Global Champagne Day ~ Celebrate With Champagne And Candied Violets!

Happy Global Champagne Day!

Friday, October 21, 2016 promises to be a 24 hour party ~ Global Champagne Day!  This special day, in it’s 7th year now,  was created by a blogger on the West Coast, Chris Oggenfuss,  who decided it was time to celebrate champagne around the world. It’s a virtual toast. A yearly social media celebration. The 24-hour event encourages consumers to blog, tweet and post their thoughts about the French sparkling wine by using the #ChampagneDay hashtag.

This link includes times and locations for Champagne Day celebrations across the United States:

Some people, like me, believe that Champagne Day should be EVERY DAY!

Things that are making me smile on 2016 Global Champagne Day:


A lovely gift from my bubbly friends…all the way from Vienna!

Demels Candied Violets

an imperial temptation!

Natural candied violet blossom leaves ~ a favorite of Empress Sisi of Austria!

Elisabeth of Austria (Sisi) (born 1837 – died 1898) was the wife of Emperor Franz Joesph I,  She maintained her girlish figure by being sewn into leather corsets fitted underneath her fine gowns, by a process called “lacing” which took up to one hour to complete each day. It is hard to believe that Empress Elizabeth would even allow herself to eat candies given her waistline of just 51 centimeters (20 1/2 inches). But still Sisi permitted Mr. Demel of imperial and royal confectioners Demel to make regular personal deliveries of candied violets to the Hofburg. The sugar drenched violet petal candies are still available from the Demel shop to this day. This imperial temptation is well worth a try for the attractive floral-patterned tin alone.  (source:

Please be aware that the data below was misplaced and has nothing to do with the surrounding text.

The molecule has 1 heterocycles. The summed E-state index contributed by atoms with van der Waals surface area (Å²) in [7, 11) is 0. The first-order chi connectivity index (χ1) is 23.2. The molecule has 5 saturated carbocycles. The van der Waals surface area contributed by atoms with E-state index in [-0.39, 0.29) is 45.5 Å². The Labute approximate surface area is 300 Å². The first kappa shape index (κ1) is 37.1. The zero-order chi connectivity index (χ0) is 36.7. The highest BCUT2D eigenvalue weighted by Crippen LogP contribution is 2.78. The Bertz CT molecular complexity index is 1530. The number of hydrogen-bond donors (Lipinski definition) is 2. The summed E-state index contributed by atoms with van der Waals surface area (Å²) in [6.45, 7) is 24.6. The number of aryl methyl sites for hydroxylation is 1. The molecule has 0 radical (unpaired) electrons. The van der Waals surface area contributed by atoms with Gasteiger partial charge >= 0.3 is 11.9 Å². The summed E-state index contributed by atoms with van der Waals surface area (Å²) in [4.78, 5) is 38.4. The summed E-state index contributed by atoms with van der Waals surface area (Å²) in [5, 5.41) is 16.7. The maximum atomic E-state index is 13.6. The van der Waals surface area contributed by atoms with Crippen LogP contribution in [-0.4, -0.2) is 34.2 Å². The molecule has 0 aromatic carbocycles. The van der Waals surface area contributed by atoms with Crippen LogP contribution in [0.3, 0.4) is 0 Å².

Candied violets are particularly delicious served with chocolate and champagne…I will be serving this lovely combination on Friday evening and will report back with photos on my blog…stay tuned!

Pizza Scissors!


What a fabulously easy way to cut a pizza! We were served pizza with these scissors at Lampo Restaurant in Charlottesville, Virginia.  After years of struggling to cut pizza with a standard pizza cutter, these scissors made me happy, happy, happy!

These scissors are available on-line at and ebay.


Loved the front door of Lampo and their wood fire oven made their pizza crisp and smokey tasting.

When we saw the guy seated a the counter with the navy blue and orange colors we knew we were in University of Virginia Cavalier Country!

pumpkin-latte-1Pumpkin Latte is back at our favorite local coffee shop ~ Sweet Donkey Coffee ~ ~ in Roanoke, Virginia.  They make their own fresh pumpkin puree for the latte. It’s been a year since they’ve offered this specialty latte on their menu, so this morning we were so HAPPY to sip this lovely spicy coffee concoction.


Watching the Halloween Baking Championship on Food Network (Mondays 9 p.m. EST) featuring Roanoke’s own amazing Chef John Schopp (pictured above center) is definitely a HAPPY time!  Please tune in for lots of sweet Halloween fun!


Our local cupcake shop Viva la Cupcake offers Chocolate Maple Cupcakes (the maple is in the icing)…yum!

I used to think that fabulous flavors ended with summer, but I am discovering that fall flavors such as pumpkin and maple can be equally delicious…enjoying this flavor journey!

Happy words make me smile…


Words to live by…Sign at Starbucks





Fun and Frolic At Rose’s Luxury, Washington, D.C.